PROFILE: Giving Moore

Evelyn Moore, an English teacher at Montevallo Middle School, talks to her class about writing using descriptive details during class on Nov. 10. (Reporter Photo/Jon Goering)

By SAMANTHA HURST / For the Reporter

A groggy Betsy Moore pulls herself out from under the covers, exhausted from a busy night before of fixing dinner, getting kids to bed, straightening the kitchen and grading papers.

She knows by the yawn erupting from her lungs that this will be a long day. All the same, she pulls herself together.

“Even on my worst day I could be someone’s greatest hope,” she said. “If I’m having a bad day, I just can’t take that out on my kids.”

Her kids include her own four children and her seventh-graders at Montevallo Middle School.

Principal Sheila Lewis said she has supervised many novice teachers, yet Moore epitomizes the term “tenacious” more than any she’s worked with before.

“Moore has qualities I wish many of my veteran teachers possessed,” Lewis said. “She has love for her students — a determination to teach the whole child despite the many obstacles she must first overcome.”

One part of those obstacles involves navigating life as a teacher when she never thought she’d be one.

Moore and her family moved to Shelby County when she was 14. After graduating from Thompson High School she spent four years in the Army before spending the next seven working as a dispatcher for the sheriff’s office.

Moore said through both experiences she encountered people she knew had missed out on opportunities that could have changed their lives for the better.

So, at 34, with kids, Moore enrolled in college.

Three days after graduation, she put marker to whiteboard as a teacher at Montevallo Middle.

“When your parents are teachers, you swear you are never going to want to do what your parents do,” she said. “But I thought, ‘Wow, if I was teaching in school I could provide people with direction.’ I think through everything I had seen I felt the best way to make a lasting change was to go into education.”

Despite difficulties Moore has faced in just her second year, she refuses to give in. Lewis said the seventh grade class is the most challenging group in the school, but Moore truly loves them.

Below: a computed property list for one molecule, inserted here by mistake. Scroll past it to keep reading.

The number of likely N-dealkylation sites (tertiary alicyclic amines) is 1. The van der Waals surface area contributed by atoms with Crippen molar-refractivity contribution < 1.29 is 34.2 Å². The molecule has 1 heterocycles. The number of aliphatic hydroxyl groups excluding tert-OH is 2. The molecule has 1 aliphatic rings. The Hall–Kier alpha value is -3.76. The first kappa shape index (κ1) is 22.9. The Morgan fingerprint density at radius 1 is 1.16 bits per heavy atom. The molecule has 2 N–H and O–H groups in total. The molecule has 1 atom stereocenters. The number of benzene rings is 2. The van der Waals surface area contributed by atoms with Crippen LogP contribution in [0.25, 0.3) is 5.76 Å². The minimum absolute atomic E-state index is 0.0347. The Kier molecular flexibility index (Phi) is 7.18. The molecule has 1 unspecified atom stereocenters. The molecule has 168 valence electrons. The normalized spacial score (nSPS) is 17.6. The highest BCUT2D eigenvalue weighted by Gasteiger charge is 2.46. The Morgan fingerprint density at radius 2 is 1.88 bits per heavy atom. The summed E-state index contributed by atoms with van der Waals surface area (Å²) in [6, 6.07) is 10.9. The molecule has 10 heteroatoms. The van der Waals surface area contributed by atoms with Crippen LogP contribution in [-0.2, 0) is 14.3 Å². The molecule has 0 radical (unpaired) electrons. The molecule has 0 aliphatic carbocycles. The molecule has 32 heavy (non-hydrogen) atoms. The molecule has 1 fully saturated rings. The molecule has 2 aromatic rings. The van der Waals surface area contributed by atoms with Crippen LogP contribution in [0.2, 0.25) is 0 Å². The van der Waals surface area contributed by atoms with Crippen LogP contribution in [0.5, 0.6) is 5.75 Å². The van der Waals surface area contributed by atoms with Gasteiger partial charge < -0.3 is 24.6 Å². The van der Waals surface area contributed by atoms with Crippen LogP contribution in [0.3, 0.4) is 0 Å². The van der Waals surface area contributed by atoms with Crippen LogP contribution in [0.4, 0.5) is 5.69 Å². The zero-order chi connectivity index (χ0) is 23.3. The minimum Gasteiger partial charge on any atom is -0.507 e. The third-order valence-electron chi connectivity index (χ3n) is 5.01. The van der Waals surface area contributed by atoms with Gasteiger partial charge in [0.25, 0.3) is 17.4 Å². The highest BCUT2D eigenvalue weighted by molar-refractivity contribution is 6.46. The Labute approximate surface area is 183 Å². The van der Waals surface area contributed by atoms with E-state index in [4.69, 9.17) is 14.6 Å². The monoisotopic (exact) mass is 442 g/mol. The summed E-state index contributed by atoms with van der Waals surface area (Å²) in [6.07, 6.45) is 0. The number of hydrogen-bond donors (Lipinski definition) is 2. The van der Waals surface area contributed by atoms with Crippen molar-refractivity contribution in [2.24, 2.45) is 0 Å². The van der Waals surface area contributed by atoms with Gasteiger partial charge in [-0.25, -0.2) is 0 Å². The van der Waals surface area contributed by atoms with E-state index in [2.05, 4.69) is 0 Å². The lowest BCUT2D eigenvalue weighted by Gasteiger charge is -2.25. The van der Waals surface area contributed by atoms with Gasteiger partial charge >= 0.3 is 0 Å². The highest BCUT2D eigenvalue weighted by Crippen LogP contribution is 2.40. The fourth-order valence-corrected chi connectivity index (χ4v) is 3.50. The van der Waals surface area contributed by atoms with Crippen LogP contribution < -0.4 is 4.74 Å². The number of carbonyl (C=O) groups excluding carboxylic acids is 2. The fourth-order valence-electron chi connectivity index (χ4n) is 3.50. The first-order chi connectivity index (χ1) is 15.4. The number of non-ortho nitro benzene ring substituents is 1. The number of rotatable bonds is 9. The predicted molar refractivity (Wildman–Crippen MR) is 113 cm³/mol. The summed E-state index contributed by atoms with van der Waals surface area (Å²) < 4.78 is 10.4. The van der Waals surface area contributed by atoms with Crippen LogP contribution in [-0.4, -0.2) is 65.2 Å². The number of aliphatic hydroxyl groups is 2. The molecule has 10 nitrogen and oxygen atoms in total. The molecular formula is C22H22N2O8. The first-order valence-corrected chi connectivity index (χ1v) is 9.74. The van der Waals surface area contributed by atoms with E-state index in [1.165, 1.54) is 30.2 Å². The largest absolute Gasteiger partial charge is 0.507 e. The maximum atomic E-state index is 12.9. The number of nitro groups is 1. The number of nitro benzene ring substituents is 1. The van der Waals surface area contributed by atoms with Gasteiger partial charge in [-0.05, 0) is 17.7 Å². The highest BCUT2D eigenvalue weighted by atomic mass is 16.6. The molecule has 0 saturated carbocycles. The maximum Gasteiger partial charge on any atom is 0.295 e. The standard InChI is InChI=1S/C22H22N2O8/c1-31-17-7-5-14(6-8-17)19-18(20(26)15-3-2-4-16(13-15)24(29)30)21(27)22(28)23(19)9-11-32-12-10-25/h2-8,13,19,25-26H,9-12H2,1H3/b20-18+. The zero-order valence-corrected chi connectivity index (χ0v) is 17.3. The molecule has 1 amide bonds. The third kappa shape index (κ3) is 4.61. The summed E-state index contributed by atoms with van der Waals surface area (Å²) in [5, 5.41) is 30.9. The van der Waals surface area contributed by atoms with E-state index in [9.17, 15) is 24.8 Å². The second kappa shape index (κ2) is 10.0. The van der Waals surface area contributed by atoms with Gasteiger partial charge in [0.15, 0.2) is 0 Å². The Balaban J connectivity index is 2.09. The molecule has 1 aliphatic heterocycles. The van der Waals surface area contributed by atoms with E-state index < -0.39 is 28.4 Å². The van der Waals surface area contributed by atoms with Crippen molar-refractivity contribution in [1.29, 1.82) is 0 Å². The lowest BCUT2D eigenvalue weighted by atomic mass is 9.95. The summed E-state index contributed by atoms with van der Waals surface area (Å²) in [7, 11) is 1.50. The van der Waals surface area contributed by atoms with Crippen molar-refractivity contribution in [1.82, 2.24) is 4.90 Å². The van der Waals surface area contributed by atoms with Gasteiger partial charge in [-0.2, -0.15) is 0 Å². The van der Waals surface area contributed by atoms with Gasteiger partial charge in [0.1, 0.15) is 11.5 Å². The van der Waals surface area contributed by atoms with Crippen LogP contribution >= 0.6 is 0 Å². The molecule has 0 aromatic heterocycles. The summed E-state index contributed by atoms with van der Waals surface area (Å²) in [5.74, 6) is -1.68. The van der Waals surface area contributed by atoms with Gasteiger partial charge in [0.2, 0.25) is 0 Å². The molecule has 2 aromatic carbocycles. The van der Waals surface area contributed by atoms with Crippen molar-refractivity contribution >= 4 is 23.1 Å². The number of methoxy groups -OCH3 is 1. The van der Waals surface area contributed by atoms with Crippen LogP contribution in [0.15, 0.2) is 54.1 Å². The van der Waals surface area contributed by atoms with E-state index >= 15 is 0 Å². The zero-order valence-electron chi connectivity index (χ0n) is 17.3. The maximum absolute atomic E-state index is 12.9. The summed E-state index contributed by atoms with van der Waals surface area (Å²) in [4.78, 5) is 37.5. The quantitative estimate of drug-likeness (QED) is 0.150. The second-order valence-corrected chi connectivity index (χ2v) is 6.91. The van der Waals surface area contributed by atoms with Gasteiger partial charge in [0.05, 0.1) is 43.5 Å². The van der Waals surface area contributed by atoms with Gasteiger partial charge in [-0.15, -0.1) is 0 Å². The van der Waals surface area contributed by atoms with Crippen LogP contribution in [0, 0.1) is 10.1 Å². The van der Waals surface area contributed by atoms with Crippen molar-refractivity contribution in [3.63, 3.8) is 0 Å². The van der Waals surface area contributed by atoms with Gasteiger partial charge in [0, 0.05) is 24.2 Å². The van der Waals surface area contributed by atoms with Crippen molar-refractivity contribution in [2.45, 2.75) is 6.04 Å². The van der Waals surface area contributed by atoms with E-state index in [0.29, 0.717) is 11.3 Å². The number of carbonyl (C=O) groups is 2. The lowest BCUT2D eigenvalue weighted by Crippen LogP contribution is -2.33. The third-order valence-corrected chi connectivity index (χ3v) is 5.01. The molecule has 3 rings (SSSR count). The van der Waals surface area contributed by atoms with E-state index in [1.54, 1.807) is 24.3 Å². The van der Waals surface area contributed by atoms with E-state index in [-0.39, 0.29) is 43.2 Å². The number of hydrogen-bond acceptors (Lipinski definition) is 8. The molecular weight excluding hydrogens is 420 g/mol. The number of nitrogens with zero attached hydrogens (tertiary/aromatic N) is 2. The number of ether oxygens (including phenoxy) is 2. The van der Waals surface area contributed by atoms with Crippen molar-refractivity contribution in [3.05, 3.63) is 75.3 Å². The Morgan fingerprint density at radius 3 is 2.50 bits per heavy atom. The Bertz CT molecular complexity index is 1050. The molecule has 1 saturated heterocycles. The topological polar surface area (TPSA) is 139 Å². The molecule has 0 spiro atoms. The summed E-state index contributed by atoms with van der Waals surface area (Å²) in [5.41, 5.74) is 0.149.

“Every kid has something good about them and I do believe that,” said Moore. “Even the toughest kids have value in them. Sometimes they just need somebody to show them some grace.”

Moore makes an effort to really know her students.

Some of them need to know you care about them, she said, but might need to be left to their own. Others might require more direct attention during and after class.

She tries not to pry but also makes an effort to let them know she sees they may not be 100 percent that day, but she’s there for them.

It’s not about teaching a lesson and hoping the kids figure it out themselves. Moore aims to gauge a child’s needs by their behavior, Lewis said, and then instructs them based on those needs.

This requires creativity and dedication.

Moore works long hours, coming in at 6:30 a.m. and not leaving before 6 p.m. Her lessons are very creative and engaging, Lewis said. Moore conducts tutorial sessions every morning she doesn’t have assigned breakfast duty and offers opportunities for students to re-test if they haven’t received a passing grade.

Coworkers voted Moore “Faculty Member of the Month” in December. She was even selected by Alabama Power to receive a New Teacher Grant of $1,000 during her first year. The grant allowed her to purchase additional supplies and materials.

Moore also served as the school’s track coach this year.

Many of the team members were not financially able to pay the track donation. This placed quite a burden on the team.

Attending their first meet, MMS runners showed up at the starting line in plain gym shorts and faced teasing from opposing schools.

Moore couldn’t handle allowing her kids to face that embarrassment again, so she went out and solicited funds from friends, neighbors and relatives to help with uniforms, transportation and tournament entrance fees.

The MMS track team finished second in the county tournament last year.

Moore arrives to school equipped not only with lesson plans, track uniforms and patience, but often with Walmart gift cards.

Moore has seen the reality of what the families of some of her students are facing. To go a step beyond her role as teacher, she makes a point to budget enough money to purchase regular Walmart gift cards, which she then presents to the school counselor to give to any family they find in need, Lewis said.

Moore asks for no recognition for these acts of compassion. She said she doesn’t want any child to feel uncomfortable around her because she knows their family is in need.

“I feel very blessed in my life, I feel very fortunate to have a job and my kids are healthy. I can’t imagine what some of these kids do go through,” she said. “I don’t know who needs it but if I can spare it why not.”

This still-green teacher knows she has so much more to learn about disciplining students but she knows they can all grow together.

“I’m always happy I made the choice to go back and teach. The greatest thing about teaching is watching the kids just enjoy themselves,” she said. “Even beyond that though is when you see them enjoying school; enjoying learning. When you can see that pure joy in their eyes — that’s the best part for me.”

*Editor’s Note: This story ran in our Profile 2011 special section. The annual publication was inserted into our Feb. 23 edition of the Shelby County Reporter. Copies are available at the Shelby County Reporter office.